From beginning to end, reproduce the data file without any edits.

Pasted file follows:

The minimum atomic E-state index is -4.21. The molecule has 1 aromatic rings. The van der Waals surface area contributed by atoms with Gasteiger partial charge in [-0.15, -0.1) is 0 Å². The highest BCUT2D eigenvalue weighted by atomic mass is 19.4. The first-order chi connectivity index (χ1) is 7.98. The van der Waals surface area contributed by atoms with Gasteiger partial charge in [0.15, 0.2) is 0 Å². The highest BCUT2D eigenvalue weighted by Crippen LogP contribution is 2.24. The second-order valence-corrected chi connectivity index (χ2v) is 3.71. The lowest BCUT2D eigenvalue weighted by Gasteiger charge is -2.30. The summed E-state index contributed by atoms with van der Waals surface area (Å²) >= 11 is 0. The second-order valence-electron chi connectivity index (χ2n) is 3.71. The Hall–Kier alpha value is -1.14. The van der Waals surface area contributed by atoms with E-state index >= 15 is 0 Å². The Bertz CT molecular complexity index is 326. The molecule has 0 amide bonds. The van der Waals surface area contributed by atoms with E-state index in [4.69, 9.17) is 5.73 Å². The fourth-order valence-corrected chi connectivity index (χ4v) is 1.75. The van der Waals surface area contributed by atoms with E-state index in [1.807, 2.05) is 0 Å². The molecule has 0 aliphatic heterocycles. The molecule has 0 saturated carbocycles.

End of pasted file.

The minimum atomic E-state index is -4.21. The molecule has 1 aromatic rings. The van der Waals surface area contributed by atoms with Gasteiger partial charge in [-0.15, -0.1) is 0 Å². The highest BCUT2D eigenvalue weighted by atomic mass is 19.4. The first-order chi connectivity index (χ1) is 7.98. The van der Waals surface area contributed by atoms with Gasteiger partial charge in [0.15, 0.2) is 0 Å². The highest BCUT2D eigenvalue weighted by Crippen LogP contribution is 2.24. The second-order valence-corrected chi connectivity index (χ2v) is 3.71. The lowest BCUT2D eigenvalue weighted by Gasteiger charge is -2.30. The summed E-state index contributed by atoms with van der Waals surface area (Å²) >= 11 is 0. The second-order valence-electron chi connectivity index (χ2n) is 3.71. The Hall–Kier alpha value is -1.14. The van der Waals surface area contributed by atoms with E-state index >= 15 is 0 Å². The Bertz CT molecular complexity index is 326. The molecule has 0 amide bonds. The van der Waals surface area contributed by atoms with E-state index in [4.69, 9.17) is 5.73 Å². The fourth-order valence-corrected chi connectivity index (χ4v) is 1.75. The van der Waals surface area contributed by atoms with E-state index in [1.807, 2.05) is 0 Å². The molecule has 0 aliphatic heterocycles. The molecule has 0 saturated carbocycles.